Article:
What do shopping lists, menus, closets, and artworks have in common? Not much, but recently people think you can “curate” all these things. Curating is a buzzword that confuses some people because the word can be taken out of its original context and applied awkwardly to describe collections at best, but even more simply lists of things.
The etymology, or history, of the word “curate” tie it to the Latin cura, which translates to mean care. If you think of a curator in this most literal form, it is someone who cares for things, and perhaps then you can see why many of us get confused when you have a “curated” shopping list!
Typically, in museum settings, curators are specialized professionals who work with and care for collections of objects related to their fields of study. There are history curators, curators of natural history, curators of the sciences, art curators, and so on and so forth. As a curator of western art, I literally care for a collection of art about the American West.
When I say I care for the collection it means that I am concerned with just about every detail of the collection from the artists who create the work and how it is presented in museums and publications to how it relates to different topics and connects with people. My care of the collection is shaped by who I am as a person and my individual interests and experiences. My work is often connected to my values and belief systems, although at times very subconsciously or even peripherally. If you listen, you can hear my voice in my curatorial work.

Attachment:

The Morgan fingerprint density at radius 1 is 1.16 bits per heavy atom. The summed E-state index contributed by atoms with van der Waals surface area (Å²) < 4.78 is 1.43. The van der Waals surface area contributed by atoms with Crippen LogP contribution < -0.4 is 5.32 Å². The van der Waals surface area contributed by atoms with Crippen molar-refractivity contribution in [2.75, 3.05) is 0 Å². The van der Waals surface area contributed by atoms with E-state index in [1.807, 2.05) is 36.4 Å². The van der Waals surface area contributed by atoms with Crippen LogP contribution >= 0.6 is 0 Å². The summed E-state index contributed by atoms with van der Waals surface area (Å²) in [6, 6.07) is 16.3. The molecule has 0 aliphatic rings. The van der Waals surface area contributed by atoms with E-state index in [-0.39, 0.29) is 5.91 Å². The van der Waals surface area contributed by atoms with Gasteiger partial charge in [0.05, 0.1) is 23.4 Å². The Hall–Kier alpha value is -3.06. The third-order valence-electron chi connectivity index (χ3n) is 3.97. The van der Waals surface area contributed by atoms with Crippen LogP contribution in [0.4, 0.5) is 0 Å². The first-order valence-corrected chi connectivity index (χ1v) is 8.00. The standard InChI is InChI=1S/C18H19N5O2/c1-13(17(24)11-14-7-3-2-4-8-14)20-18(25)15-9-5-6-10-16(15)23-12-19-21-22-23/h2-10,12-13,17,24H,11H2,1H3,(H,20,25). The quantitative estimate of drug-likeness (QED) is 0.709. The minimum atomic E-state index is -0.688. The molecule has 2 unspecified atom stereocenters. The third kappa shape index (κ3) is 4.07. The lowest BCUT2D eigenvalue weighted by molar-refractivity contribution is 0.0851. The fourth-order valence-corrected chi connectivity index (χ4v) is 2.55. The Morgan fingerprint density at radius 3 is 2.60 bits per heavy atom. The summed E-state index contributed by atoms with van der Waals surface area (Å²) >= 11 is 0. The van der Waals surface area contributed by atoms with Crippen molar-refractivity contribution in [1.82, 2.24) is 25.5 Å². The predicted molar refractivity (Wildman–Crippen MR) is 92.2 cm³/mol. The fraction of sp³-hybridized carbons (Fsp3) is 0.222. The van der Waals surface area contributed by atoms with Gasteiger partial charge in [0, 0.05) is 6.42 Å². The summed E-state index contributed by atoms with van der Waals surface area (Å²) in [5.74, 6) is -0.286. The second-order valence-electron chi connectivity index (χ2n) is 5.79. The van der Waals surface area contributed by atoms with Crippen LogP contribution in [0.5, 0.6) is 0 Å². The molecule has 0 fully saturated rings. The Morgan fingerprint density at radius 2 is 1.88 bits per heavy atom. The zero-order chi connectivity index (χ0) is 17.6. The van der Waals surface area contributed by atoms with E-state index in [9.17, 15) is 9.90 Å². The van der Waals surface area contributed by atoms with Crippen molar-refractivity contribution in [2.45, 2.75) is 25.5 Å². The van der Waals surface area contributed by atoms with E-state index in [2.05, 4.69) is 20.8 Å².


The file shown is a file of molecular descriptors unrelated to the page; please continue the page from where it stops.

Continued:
Finding an exhibition that you like can be like reading a good book, watching your favorite movie, or even having a nice meal, but just like books, movies, and meals, we all have our individual tastes. You may like the curatorial choices or you may not; my hope is that you take a moment from your life to experience art and ideas, and see where it takes you.
Curatorial work is not mechanized, it is not automated; it is largely emotive. Curators make deliberate and calculated choices that you encounter when you visit the museum. There are nuances that can be almost imperceivable and many subtle details that are carefully planned by curators. Some people move through museum spaces and tune out the curatorial narratives, but we are all impacted by what a curator chooses to display.
Curatorial voice is an important topic and often demonstrates that there are a lot of inequities in these institutions and society at large. Many museums and curators are recognizing their biases and making efforts to be more equitable. There is a lot of work ahead in this realm and it is important to encourage our museums to be the best institutions they can be. Here in Tacoma, I am proud to learn that we have vocal groups of artists and activists that push museums like Tacoma Art Museum to be better.